The issues before this court encompass (1) the right of plaintiff to cross-appeal against H. & M. without special leave; (2) the propriety of the trial court's refusal to recognize the relevancy of N.J.S.A. 39:3-84; (3) the propriety of the Appellate Division's reversal of the judgment in favor of Schiavone; (4) the propriety of the Appellate Division's affirmance of the judgment in favor of H. & M., and (5) the failure of the Appellate Division to award costs to plaintiff.
At the outset, we shall consider the contention of H. & M. that plaintiff cannot appeal as a matter of right.
Schiavone appeals against plaintiff as of right, because of the dissenting opinion in the Appellate Division. R.R. 1:2-1(b). Plaintiff, the sole respondent in that appeal, cross-appeals against H. & M., codefendant with Schiavone, without
[39 NJ Page 387]
prior grant of a petition for certification. The cross-appeal is from that portion of the judgment favorable to H. & M., entered pursuant to a unanimous decision of the Appellate Division. The narrow question is: Where one of several parties to a civil action appeals to this court as a matter of right, may the respondent cross-appeal against any other party to the litigation as a matter of right?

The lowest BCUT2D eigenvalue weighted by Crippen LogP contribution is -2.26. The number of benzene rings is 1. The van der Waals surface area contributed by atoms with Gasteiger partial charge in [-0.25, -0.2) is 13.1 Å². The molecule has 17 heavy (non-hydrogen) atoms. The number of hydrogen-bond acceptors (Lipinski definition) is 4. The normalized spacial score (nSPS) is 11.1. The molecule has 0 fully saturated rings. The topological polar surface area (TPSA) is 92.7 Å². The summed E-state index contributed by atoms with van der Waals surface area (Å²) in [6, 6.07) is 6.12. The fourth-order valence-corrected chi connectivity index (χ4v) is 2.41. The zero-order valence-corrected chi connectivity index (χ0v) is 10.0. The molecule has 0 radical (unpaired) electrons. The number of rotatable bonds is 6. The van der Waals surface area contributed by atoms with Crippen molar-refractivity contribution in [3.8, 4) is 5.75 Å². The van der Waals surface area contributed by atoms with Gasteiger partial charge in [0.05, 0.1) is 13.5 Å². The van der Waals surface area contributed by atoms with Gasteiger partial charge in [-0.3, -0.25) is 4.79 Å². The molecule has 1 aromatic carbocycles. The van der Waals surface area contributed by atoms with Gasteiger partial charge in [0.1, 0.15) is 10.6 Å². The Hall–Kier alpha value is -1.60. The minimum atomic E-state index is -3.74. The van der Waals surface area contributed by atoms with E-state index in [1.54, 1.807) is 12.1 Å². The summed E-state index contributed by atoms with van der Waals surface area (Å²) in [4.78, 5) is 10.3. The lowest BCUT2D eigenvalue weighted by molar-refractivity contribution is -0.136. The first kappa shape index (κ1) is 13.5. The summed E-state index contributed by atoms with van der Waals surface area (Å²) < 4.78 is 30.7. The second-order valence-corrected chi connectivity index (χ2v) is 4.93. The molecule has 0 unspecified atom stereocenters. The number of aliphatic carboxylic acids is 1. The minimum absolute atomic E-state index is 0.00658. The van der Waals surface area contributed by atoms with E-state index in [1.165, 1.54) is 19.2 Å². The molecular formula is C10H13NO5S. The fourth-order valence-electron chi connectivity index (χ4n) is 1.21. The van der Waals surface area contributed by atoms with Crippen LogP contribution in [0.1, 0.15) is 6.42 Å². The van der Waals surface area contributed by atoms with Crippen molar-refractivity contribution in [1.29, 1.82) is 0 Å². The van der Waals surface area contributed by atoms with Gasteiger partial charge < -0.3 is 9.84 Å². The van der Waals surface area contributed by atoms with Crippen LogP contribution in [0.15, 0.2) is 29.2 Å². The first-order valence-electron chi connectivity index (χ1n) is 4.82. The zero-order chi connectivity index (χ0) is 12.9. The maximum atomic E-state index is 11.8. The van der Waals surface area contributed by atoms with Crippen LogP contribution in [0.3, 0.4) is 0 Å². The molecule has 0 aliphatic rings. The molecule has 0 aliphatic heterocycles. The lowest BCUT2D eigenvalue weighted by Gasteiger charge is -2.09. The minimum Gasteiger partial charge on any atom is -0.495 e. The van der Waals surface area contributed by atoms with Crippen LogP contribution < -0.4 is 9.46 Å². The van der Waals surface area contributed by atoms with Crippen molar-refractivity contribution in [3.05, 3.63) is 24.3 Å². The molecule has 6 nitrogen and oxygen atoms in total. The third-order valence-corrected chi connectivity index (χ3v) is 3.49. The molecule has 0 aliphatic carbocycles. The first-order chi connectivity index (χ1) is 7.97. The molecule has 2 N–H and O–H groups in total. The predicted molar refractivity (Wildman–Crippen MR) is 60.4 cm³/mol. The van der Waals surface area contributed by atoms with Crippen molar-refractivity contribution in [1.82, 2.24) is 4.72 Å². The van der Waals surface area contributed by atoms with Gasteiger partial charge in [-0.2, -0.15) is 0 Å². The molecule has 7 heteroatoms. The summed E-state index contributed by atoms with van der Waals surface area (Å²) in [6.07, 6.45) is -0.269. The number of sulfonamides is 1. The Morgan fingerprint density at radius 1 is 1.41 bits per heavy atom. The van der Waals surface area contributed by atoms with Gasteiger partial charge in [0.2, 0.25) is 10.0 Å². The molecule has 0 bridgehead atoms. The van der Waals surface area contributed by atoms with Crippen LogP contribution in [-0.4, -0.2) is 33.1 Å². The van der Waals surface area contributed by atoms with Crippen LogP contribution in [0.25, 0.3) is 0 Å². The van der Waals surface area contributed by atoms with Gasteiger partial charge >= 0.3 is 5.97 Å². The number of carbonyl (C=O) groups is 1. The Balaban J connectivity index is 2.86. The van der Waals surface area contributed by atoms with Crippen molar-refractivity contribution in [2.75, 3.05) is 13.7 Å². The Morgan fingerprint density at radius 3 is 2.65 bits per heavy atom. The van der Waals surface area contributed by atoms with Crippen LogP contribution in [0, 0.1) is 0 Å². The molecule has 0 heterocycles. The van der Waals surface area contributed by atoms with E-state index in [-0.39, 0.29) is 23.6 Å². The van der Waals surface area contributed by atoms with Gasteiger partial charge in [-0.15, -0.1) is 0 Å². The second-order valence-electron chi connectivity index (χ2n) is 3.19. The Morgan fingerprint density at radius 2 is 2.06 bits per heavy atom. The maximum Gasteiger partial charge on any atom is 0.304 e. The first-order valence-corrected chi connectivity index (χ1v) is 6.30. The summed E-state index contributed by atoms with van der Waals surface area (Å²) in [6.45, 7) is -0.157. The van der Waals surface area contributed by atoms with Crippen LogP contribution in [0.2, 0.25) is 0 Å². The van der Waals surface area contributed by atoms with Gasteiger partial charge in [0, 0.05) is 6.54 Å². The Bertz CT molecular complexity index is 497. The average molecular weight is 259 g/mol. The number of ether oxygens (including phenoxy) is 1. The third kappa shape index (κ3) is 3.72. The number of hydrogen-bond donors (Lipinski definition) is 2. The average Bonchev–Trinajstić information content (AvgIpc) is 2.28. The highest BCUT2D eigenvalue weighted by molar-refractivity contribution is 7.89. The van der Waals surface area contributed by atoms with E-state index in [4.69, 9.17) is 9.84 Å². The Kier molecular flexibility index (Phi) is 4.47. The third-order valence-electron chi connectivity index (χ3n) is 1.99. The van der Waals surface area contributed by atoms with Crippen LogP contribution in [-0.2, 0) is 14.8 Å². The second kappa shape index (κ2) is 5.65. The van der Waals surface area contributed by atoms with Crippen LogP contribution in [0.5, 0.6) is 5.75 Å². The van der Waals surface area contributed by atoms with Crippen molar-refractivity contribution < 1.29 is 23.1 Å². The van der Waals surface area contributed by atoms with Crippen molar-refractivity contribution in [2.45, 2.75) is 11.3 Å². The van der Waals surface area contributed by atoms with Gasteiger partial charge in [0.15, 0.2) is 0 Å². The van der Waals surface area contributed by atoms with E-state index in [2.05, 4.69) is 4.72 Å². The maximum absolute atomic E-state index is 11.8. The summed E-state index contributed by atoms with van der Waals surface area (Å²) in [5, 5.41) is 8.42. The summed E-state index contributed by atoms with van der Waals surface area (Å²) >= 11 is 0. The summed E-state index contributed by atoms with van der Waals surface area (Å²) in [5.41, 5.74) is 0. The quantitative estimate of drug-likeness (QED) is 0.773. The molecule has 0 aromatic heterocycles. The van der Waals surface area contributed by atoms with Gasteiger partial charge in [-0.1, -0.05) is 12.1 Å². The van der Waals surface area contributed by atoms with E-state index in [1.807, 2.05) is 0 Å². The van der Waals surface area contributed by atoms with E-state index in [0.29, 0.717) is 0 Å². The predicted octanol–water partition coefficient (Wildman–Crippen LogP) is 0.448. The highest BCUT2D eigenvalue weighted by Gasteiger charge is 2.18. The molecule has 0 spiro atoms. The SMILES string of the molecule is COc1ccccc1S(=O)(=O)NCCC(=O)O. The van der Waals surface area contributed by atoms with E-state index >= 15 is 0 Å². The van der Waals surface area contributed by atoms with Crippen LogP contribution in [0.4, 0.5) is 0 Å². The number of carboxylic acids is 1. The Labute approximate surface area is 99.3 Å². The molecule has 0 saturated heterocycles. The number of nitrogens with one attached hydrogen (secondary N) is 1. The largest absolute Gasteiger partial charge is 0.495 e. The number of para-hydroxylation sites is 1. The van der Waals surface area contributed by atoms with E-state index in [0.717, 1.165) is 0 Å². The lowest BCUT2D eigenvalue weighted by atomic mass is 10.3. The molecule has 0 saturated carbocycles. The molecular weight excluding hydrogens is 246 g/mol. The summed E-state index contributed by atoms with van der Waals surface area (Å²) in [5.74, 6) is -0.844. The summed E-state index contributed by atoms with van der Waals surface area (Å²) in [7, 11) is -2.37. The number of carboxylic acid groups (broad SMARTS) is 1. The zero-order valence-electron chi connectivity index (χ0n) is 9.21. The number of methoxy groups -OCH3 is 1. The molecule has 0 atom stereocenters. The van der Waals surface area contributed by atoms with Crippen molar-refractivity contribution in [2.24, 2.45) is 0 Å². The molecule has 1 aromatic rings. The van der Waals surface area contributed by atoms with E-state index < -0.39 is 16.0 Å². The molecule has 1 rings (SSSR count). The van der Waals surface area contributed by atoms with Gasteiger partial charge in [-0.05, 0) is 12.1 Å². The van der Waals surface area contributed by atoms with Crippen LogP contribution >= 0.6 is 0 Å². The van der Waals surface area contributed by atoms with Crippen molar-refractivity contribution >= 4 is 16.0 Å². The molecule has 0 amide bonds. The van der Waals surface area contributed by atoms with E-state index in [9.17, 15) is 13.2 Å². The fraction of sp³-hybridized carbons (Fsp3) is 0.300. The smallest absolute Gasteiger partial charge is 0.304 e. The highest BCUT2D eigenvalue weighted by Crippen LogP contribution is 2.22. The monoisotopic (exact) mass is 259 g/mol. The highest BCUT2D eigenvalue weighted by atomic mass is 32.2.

This problem invokes the interrelation of R.R. 1:2-1(b), which reads,
"Appeals may be taken to this court from final judgments: * * *
(b) In causes where there is a dissent in the Appellate Division of the Superior Court; * * *."
and R.R. 1:2-6, which reads,
"Any respondent may appeal from a judgment, order, or determination by serving and filing a notice of cross appeal, which shall be governed by the rules relating to notice of appeal."
R.R. 1:2-1(b) was promulgated pursuant to Art. VI, § V, para. 1(b) of the New Jersey Constitution, which provides:
"Appeals may be taken to the Supreme Court: * * *
(b) In causes where there is a dissent in the Appellate Division of the Supreme Court."
Such appeal may be from all or any part of a judgment. See R.R. 1:2-8. Where an appellant appeals as a matter of right from a portion of the judgment, the respondent may cross-appeal against the appellant from any other aspect of the judgment.
In Sorokach v. Trusewich, 13 N.J. 363 (1953), this court said, at p. 368:
"The Constitution and our rules do not restrict the reconsideration to the question concerning which there is a dissent, but give the right of appeal 'in the cause' when this event occurs. The appeal under the constitutional provision is from the judgment and not from a portion of the respective opinions rendered."
[39 NJ Page 388]